The ultimate in buried treasure

Research — By on October 20, 2017 1:26 pm

Dr Sascha Nolden speaks with Sharon Stephenson about a fruitful union of arts with technology.

They were the eighth wonder of the world until the 1886 Tarawera eruption buried the famous Pink and White Terraces at Lake Rotomahana, south of Rotorua.

But it took a University of Auckland arts graduate, Dr Sascha Nolden, to uncover historical survey data that may well lead to their rediscovery.

It all started when Sascha (DipPerfArts 1998; MA in German with first class honours 2003; PhD – Dean’s list 2007) was curating an exhibition at Auckland City Library about German geologist Ferdinand von Hochstetter, who travelled to New Zealand as part of the SMS Novara expedition from Austria in the late 1850s and stayed on to conduct the first-ever geological survey in the provinces of Auckland and Nelson.

While doing research for the 2008 exhibition, Sascha tracked down Hochstetter’s field survey notebooks in Basel, Switzerland. These detailed the only pre-eruption survey data of the terraces.

“I had to completely digitise the notebooks in Basel, because I wasn’t able to bring them back to New Zealand,” says Sascha. “And then I set about translating the notebooks from the original old form of German, which had never been done before.”

In late 2015 he began to collaborate with researcher Rex Bunn, who used Sascha’s translation to reverse-engineer Hochstetter’s survey data to plot the possible locations of the once popular attraction. Their research placed the three terraces largely beneath land – and not at the bottom of Lake Rotomahana, where they were widely believed to have been buried.

“Evidence suggests the locations may have survived the eruption,” says Sascha. “We now believe the terraces are buried in 10-15 metres of ash, with the lower reaches of the white terraces under the lake bed near the shore.”

The new lake, he explains, is ten times the size of the old lake before the eruption – and also much deeper, at about 100 metres, compared with the pre-eruption depth of just a few metres.

The pair’s findings were published in June in the Journal of the Royal Society of New Zealand to coincide with the 131st anniversary of the Tarawera eruption.

Their research came six years after GNS Science reported it had discovered part of the Pink Terraces at the bottom of Lake Rotomahana. But by 2016, GNS had dismissed those claims, concluding the majority of the terraces had been destroyed.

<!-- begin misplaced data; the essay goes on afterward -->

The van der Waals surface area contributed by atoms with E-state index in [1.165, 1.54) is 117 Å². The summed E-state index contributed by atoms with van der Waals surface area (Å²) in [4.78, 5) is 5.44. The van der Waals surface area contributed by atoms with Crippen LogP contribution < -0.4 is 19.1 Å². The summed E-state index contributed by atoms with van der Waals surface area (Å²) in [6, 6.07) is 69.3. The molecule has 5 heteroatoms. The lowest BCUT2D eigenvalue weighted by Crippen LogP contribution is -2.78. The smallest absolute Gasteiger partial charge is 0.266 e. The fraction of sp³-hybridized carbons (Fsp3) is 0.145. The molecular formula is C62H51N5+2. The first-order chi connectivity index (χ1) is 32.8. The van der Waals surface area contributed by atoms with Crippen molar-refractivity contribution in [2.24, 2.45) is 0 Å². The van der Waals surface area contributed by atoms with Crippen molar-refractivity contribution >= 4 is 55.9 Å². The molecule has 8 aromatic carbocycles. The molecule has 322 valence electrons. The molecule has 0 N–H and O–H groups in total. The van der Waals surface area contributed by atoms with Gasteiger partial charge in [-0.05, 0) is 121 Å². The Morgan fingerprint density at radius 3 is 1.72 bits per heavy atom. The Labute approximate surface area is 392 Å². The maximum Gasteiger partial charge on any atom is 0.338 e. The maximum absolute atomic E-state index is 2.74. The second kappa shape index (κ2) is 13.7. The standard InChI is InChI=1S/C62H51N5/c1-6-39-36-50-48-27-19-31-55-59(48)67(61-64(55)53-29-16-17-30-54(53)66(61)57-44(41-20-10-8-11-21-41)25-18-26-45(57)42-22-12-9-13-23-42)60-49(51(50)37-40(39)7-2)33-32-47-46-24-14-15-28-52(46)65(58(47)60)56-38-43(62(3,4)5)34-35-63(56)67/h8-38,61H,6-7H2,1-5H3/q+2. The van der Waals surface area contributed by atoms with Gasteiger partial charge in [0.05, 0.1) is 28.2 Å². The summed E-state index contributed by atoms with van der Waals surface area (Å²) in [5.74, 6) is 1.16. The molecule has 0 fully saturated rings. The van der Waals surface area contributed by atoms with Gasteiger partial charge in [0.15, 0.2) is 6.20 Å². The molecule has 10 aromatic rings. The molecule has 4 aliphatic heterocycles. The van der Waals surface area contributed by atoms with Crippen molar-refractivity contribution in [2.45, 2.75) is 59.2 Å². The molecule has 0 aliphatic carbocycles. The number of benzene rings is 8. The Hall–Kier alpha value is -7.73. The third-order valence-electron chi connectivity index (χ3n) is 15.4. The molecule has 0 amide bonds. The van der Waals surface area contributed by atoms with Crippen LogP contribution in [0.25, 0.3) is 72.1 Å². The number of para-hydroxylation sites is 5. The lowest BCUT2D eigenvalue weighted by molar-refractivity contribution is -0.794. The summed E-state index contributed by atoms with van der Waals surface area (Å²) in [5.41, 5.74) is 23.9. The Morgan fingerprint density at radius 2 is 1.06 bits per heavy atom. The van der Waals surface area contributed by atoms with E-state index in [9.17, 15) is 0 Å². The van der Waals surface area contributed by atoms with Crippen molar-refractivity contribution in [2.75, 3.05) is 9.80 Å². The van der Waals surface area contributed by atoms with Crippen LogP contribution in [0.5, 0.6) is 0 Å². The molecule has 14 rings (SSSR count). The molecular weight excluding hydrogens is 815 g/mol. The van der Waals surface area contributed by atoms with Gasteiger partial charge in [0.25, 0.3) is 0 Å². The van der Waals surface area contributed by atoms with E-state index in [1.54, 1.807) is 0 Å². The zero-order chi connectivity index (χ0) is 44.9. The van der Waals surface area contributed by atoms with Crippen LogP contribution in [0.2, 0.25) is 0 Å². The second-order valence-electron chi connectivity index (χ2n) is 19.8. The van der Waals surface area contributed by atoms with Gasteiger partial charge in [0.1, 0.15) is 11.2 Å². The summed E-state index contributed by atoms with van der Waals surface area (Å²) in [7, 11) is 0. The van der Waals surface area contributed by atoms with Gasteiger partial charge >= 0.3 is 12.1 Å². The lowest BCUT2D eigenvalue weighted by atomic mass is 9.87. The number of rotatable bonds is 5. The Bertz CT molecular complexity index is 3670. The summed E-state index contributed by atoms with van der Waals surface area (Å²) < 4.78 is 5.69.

Sascha, who fits his independent research around his day job as a Research Librarian at the Alexander Turnbull Library, believes he and Bunn have come closer than anyone since the eruption to finding the terraces, which, without the pre-eruption survey data, were assumed to be lost. He says the next step will be to use ground-penetrating radar on the sites they’ve identified.

“This will reveal if silica is present and, if that’s the case, then the second phase will be core-drilling to retrieve rock samples.”

If the first and second phases prove successful, the third phase would be to excavate the area.

“We are working closely with the local iwi as to the next steps, as it is very much in their hands,” says Sascha, who will continue as an historical consultant and adviser on the project.

It’s not the first time humanities and science have worked together. “I have always worked closely with scientists in very productive collaborations, especially in the geosciences. I see my role as discovering and making accessible, but also contextualising, historical information,” he says.

Professor Emeritus James Bade, director of the Research Centre for Germanic Connections with New Zealand and the Pacific, said he was delighted with Sascha’s role in helping to establish the exact location of the Pink and White Terraces.

“With his archival skills and his ability to decipher the most idiosyncratic German script, Sascha has made material available that many New Zealand researchers had no idea existed.”

Note: Sascha’s PhD at the University, supervised by James Bade, focused on the correspondence over many years between Ferdinand von Hochstetter, who returned to Austria in 1860, and Julius von Haast (for whom Haast Pass was named), who had accompanied him on his geological expeditions in New Zealand and had become a valued friend.

This year’s paper was entitled “Forensic cartography with Hochstetter’s 1859 Pink and White Terraces survey: Te Otukapuarangi and Te Tarata”.

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